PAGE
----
3 P. 225 (Colo. 1884), Downing v. Bartels

Citation:3 P. 225, 7 Colo. 256
Opinion Judge:BECK, C.J.
Party Name:DOWNING and another v. BARTELS.
Attorney:[7 Colo. 257] Blood & Bartels, for appellants. France & Rogers, for appellee.
Case Date:March 14, 1884
Court:Supreme Court of Colorado
 
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3 P. 225 (Colo. 1884)

7 Colo. 256

DOWNING and another

v.

BARTELS.

Supreme Court of Colorado

March 14, 1884

Appeal from the county court of Arapahoe county.

[7 Colo. 257] Blood & Bartels, for appellants.

France & Rogers, for appellee.

BECK, C.J.

This was an action of ejectment brought by the appellee, Caroline H. Bartels, to recover possession of lot 6, of block 63, in the east division of the city of Denver. It was originally instituted against the defendant Anderson only, the complaint alleging that Louis F. Bartels, deceased, died July 27, 1874, seized in fee of said lot, and by his last will devised the same to the plaintiff for and during her life, or until she again married; that she has not since married; that on September 1, 1874, while plaintiff was seized in fee and entitled to possession, the defendant, without right or title, entered upon the lot, ejected the plaintiff, and still withholds the possession from her. Anderson answered, denying that Louis F. Bartels was, in his life-time, seized of the property, and averring that said defendant entered upon the premises September 1, 1878, as tenant of his co-defendant, Caroline E. Downing, and has continued in possession to the present time. [7 Colo. 258] Caroline E. Downing, who was made a co-defendant on her own motion, also answered, denying the title alleged in Louis F. Bartels, and the title and right of possession of the plaintiff, and averred that she, long prior to September 1, 1874, was seized in fee of the premises, and long prior to that date was in lawful possession thereof as the owner in fee. The cause was tried to a jury, the trial developing the fact that both the plaintiff, Bartels, and the defendant Downing claimed title from the same source, viz., by deed from the probate judge of Arapahoe county. The jury returned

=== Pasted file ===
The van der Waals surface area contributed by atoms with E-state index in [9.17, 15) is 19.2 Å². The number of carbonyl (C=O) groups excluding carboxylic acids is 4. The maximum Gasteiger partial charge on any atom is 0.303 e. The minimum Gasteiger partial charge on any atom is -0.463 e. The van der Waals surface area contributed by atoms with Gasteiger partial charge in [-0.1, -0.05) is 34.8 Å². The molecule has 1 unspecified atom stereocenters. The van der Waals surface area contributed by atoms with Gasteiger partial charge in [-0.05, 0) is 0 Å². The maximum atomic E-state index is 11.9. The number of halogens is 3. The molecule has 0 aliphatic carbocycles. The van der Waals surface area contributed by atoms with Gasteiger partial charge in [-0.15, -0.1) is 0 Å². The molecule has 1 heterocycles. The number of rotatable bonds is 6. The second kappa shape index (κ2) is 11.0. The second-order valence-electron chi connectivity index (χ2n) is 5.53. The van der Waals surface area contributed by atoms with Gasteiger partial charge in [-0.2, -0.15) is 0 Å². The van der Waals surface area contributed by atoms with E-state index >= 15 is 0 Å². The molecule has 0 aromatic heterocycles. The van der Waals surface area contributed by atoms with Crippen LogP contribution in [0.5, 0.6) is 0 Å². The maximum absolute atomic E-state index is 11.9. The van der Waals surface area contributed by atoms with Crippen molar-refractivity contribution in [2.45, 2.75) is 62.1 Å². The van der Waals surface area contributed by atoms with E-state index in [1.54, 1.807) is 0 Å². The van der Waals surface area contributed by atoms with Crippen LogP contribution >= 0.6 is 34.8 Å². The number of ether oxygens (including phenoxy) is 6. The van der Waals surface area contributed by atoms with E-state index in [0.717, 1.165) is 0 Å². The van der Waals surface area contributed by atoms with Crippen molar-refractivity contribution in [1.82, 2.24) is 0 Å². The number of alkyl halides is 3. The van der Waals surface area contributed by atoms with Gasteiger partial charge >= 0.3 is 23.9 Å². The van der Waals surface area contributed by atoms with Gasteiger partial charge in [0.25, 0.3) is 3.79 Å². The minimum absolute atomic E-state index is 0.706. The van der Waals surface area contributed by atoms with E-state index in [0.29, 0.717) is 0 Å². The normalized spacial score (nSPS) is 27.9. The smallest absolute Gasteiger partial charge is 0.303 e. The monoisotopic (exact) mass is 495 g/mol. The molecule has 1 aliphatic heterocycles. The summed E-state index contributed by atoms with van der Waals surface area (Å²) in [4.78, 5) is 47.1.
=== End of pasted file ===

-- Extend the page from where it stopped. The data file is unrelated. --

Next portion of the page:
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a verdict in favor of the plaintiff, Caroline H. Bartels, on which judgment was entered that she recover the lot and premises in controversy, and that a writ of restitution issue therefor. This lot comprised a portion of the original town-site of the city of Denver, entered by James Hall, probate judge of Arapahoe county, on the sixth day of May, 1865, by virtue of the special act of congress 'for the relief of the citizens of Denver,' approved May 28, 1864. 13 St. at Large, 94.

The plaintiff, to maintain the issues on her part, introduced the following conveyances, to-wit: United States to James Hall, probate judge, patent for said town-site, dated July 1, 1868, which recites the entry of the land in trust for the several use and benefit of the occupants thereof, according to their respective interests, under the act of congress aforesaid, and to his successors and assigns, in trust as aforesaid. James Hall, probate judge, to Omer O. Kent, successor in office, same tract, March 16, 1867. Omer O. Kent, probate judge, to Jacob Downing, successor in office, same tract, August 31, 1867. Jacob Downing, probate judge, to Henry A. Clough, successor in office, same tract, except the executed part of the trust, September 23, 1869. Henry A. Clough, probate judge, to Louis F. Bartels, the lot in controversy, by virtue of a sale in [7 Colo. 259] pursuance of the territorial act of February 8, 1872, and previous legislation, dated October, 29, 1872. It was then admitted that the plaintiff is the heir of Louis F. Bartels, deceased. Objections were made and exceptions saved to the admission of deeds from Downing to Clough and from Clough to Bartels.

The defendant Caroline E. Downing, to maintain the issues on her part, introduced certified copies of the following deeds to said lot: Jacob Downing, probate judge, to Morris B. Foy, October 3, 1868; Morris B. Foy to Samuel N. Hoyt, July 9, 1869; Samuel N. Hoyt to Jacob Downing, June 28, 1870; Jacob Downing to Daniel C. Oakes, June 10, 1871; Daniel C. Oakes and wife to Caroline E. Downing, January 3, 1873,--which deeds were received in evidence. Defendant then offered in evidence certified copies of the following conveyances: A certificate of one share in Denver City, to William Clancy, issued by E. P. Stout, president, and William Larimer, secretary, bearing date March 31, 1859; deed from William Clancy to William Marchant, dated November 1, 1859; deed from William Marchant to D. A. Johnston, dated June 4, 1861,--all of which conveyances were rejected, and exceptions to the rulings saved. The said defendant then introduced a tax deed for said lot in evidence, executed by James M. Strickler, treasurer of Arapahoe county, to Jacob Downing, dated February 11, 1875, by virtue of a tax sale for delinquent taxes of the year 1871. Testimony was introduced showing that D. A. Johnston built a small house partly upon this lot late in 1871 or early in 1872, and that he executed a lease of the premises to tenants July 1, 1872. The said defendant then offered to prove

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that Johnston [7 Colo. 260] was in the occupation of the premises in the fall of 1871, and continued in the occupation thereof until 1875, when he conveyed the same to the defendant Downing, and that she continued in the occupation thereof until the commencement of this suit, and is still in the occupation thereof. This offer was rejected as immaterial, to which ruling an exception was reserved. The plaintiff was permitted to introduce testimony in rebuttal for the purpose of impeaching the title derived by Caroline E. Downing by mesne conveyances from Jacob Downing, probate judge, on the ground that the...

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